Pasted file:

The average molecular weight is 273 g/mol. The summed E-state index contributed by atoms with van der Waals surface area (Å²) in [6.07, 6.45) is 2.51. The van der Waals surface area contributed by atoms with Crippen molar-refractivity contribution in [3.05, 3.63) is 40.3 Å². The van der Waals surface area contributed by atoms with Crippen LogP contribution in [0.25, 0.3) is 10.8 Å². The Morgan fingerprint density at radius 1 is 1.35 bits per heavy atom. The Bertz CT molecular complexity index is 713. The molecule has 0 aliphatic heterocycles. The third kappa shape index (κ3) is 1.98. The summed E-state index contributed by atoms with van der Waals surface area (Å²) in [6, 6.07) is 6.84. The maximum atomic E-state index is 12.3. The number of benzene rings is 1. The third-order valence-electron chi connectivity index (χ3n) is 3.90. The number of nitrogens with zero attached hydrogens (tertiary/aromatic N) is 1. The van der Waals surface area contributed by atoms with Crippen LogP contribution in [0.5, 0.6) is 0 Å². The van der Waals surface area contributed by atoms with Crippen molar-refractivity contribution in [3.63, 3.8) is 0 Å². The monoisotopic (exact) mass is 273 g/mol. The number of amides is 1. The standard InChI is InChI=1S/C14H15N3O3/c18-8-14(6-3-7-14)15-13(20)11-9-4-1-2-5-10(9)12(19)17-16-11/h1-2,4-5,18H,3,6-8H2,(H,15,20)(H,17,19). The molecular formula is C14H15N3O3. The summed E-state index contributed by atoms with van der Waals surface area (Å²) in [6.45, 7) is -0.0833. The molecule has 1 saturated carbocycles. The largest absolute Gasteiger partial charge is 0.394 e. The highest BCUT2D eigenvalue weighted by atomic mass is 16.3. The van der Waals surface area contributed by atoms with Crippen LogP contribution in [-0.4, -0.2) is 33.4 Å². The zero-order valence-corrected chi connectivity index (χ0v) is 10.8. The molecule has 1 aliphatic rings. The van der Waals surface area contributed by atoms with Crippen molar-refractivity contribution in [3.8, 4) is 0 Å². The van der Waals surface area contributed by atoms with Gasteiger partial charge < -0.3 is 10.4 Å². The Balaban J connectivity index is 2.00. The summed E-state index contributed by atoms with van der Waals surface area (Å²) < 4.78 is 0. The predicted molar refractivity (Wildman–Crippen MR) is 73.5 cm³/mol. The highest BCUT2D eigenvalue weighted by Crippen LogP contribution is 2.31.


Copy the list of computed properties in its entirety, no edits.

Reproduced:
The average molecular weight is 273 g/mol. The summed E-state index contributed by atoms with van der Waals surface area (Å²) in [6.07, 6.45) is 2.51. The van der Waals surface area contributed by atoms with Crippen molar-refractivity contribution in [3.05, 3.63) is 40.3 Å². The van der Waals surface area contributed by atoms with Crippen LogP contribution in [0.25, 0.3) is 10.8 Å². The Morgan fingerprint density at radius 1 is 1.35 bits per heavy atom. The Bertz CT molecular complexity index is 713. The molecule has 0 aliphatic heterocycles. The third kappa shape index (κ3) is 1.98. The summed E-state index contributed by atoms with van der Waals surface area (Å²) in [6, 6.07) is 6.84. The maximum atomic E-state index is 12.3. The number of benzene rings is 1. The third-order valence-electron chi connectivity index (χ3n) is 3.90. The number of nitrogens with zero attached hydrogens (tertiary/aromatic N) is 1. The van der Waals surface area contributed by atoms with Crippen LogP contribution in [0.5, 0.6) is 0 Å². The van der Waals surface area contributed by atoms with Crippen molar-refractivity contribution in [3.63, 3.8) is 0 Å². The monoisotopic (exact) mass is 273 g/mol. The number of amides is 1. The standard InChI is InChI=1S/C14H15N3O3/c18-8-14(6-3-7-14)15-13(20)11-9-4-1-2-5-10(9)12(19)17-16-11/h1-2,4-5,18H,3,6-8H2,(H,15,20)(H,17,19). The molecular formula is C14H15N3O3. The summed E-state index contributed by atoms with van der Waals surface area (Å²) in [6.45, 7) is -0.0833. The molecule has 1 saturated carbocycles. The largest absolute Gasteiger partial charge is 0.394 e. The highest BCUT2D eigenvalue weighted by atomic mass is 16.3. The van der Waals surface area contributed by atoms with Crippen LogP contribution in [-0.4, -0.2) is 33.4 Å². The zero-order valence-corrected chi connectivity index (χ0v) is 10.8. The molecule has 1 aliphatic rings. The van der Waals surface area contributed by atoms with Crippen molar-refractivity contribution in [3.8, 4) is 0 Å². The van der Waals surface area contributed by atoms with Gasteiger partial charge < -0.3 is 10.4 Å². The Balaban J connectivity index is 2.00. The summed E-state index contributed by atoms with van der Waals surface area (Å²) < 4.78 is 0. The predicted molar refractivity (Wildman–Crippen MR) is 73.5 cm³/mol. The highest BCUT2D eigenvalue weighted by Crippen LogP contribution is 2.31.